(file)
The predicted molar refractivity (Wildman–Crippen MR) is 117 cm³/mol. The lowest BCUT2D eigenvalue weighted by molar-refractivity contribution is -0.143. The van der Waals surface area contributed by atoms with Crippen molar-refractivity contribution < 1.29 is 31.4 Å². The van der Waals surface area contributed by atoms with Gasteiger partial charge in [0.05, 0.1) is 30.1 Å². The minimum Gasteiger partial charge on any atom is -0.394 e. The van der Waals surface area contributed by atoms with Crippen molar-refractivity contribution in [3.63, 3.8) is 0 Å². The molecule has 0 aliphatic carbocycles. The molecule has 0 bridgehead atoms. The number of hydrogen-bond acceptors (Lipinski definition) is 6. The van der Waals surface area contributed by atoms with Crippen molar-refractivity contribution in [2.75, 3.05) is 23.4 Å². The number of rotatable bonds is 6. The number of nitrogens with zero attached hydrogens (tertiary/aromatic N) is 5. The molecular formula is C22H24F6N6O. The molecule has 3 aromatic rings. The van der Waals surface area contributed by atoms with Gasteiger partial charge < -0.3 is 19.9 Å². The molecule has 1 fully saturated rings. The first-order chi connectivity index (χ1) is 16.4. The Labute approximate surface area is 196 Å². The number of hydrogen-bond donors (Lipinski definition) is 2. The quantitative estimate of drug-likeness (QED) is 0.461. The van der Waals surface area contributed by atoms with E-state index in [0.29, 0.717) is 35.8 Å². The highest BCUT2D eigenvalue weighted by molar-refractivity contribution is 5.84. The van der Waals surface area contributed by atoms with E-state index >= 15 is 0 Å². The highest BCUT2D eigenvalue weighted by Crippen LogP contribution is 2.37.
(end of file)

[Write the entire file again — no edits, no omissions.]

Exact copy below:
The predicted molar refractivity (Wildman–Crippen MR) is 117 cm³/mol. The lowest BCUT2D eigenvalue weighted by molar-refractivity contribution is -0.143. The van der Waals surface area contributed by atoms with Crippen molar-refractivity contribution < 1.29 is 31.4 Å². The van der Waals surface area contributed by atoms with Gasteiger partial charge in [0.05, 0.1) is 30.1 Å². The minimum Gasteiger partial charge on any atom is -0.394 e. The van der Waals surface area contributed by atoms with Crippen molar-refractivity contribution in [3.63, 3.8) is 0 Å². The molecule has 0 aliphatic carbocycles. The molecule has 0 bridgehead atoms. The number of hydrogen-bond acceptors (Lipinski definition) is 6. The van der Waals surface area contributed by atoms with Crippen molar-refractivity contribution in [2.75, 3.05) is 23.4 Å². The number of rotatable bonds is 6. The number of nitrogens with zero attached hydrogens (tertiary/aromatic N) is 5. The molecular formula is C22H24F6N6O. The molecule has 3 aromatic rings. The van der Waals surface area contributed by atoms with Gasteiger partial charge < -0.3 is 19.9 Å². The molecule has 1 fully saturated rings. The first-order chi connectivity index (χ1) is 16.4. The Labute approximate surface area is 196 Å². The number of hydrogen-bond donors (Lipinski definition) is 2. The quantitative estimate of drug-likeness (QED) is 0.461. The van der Waals surface area contributed by atoms with E-state index in [0.29, 0.717) is 35.8 Å². The highest BCUT2D eigenvalue weighted by molar-refractivity contribution is 5.84. The van der Waals surface area contributed by atoms with E-state index >= 15 is 0 Å². The highest BCUT2D eigenvalue weighted by Crippen LogP contribution is 2.37.